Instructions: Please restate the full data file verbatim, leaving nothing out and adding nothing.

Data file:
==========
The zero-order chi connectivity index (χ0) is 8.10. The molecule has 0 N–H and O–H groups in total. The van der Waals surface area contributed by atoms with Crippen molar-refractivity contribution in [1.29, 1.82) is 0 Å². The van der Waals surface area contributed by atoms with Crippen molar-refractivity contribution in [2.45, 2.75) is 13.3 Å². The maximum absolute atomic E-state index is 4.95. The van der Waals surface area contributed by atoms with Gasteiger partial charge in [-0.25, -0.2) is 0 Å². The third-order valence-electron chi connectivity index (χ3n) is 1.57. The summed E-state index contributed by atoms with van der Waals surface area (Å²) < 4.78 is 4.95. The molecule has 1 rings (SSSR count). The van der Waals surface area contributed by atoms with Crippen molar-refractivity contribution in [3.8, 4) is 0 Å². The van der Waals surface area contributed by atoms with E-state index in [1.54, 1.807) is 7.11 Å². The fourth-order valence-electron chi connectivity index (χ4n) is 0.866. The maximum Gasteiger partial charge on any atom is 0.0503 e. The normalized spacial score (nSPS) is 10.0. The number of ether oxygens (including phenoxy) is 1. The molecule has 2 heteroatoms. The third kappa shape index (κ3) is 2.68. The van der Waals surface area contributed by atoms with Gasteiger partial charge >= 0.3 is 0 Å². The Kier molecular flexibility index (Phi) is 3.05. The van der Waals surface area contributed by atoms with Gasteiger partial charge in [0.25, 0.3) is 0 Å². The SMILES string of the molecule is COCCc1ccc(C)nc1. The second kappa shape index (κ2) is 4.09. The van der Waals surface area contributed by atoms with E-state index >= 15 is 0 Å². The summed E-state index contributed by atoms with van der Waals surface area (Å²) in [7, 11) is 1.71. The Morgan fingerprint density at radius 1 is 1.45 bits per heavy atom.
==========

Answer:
The zero-order chi connectivity index (χ0) is 8.10. The molecule has 0 N–H and O–H groups in total. The van der Waals surface area contributed by atoms with Crippen molar-refractivity contribution in [1.29, 1.82) is 0 Å². The van der Waals surface area contributed by atoms with Crippen molar-refractivity contribution in [2.45, 2.75) is 13.3 Å². The maximum absolute atomic E-state index is 4.95. The van der Waals surface area contributed by atoms with Gasteiger partial charge in [-0.25, -0.2) is 0 Å². The third-order valence-electron chi connectivity index (χ3n) is 1.57. The summed E-state index contributed by atoms with van der Waals surface area (Å²) < 4.78 is 4.95. The molecule has 1 rings (SSSR count). The van der Waals surface area contributed by atoms with Crippen molar-refractivity contribution in [3.8, 4) is 0 Å². The van der Waals surface area contributed by atoms with E-state index in [1.54, 1.807) is 7.11 Å². The fourth-order valence-electron chi connectivity index (χ4n) is 0.866. The maximum Gasteiger partial charge on any atom is 0.0503 e. The normalized spacial score (nSPS) is 10.0. The number of ether oxygens (including phenoxy) is 1. The molecule has 2 heteroatoms. The third kappa shape index (κ3) is 2.68. The van der Waals surface area contributed by atoms with Gasteiger partial charge >= 0.3 is 0 Å². The Kier molecular flexibility index (Phi) is 3.05. The van der Waals surface area contributed by atoms with Gasteiger partial charge in [0.25, 0.3) is 0 Å². The SMILES string of the molecule is COCCc1ccc(C)nc1. The second kappa shape index (κ2) is 4.09. The van der Waals surface area contributed by atoms with E-state index >= 15 is 0 Å². The summed E-state index contributed by atoms with van der Waals surface area (Å²) in [7, 11) is 1.71. The Morgan fingerprint density at radius 1 is 1.45 bits per heavy atom.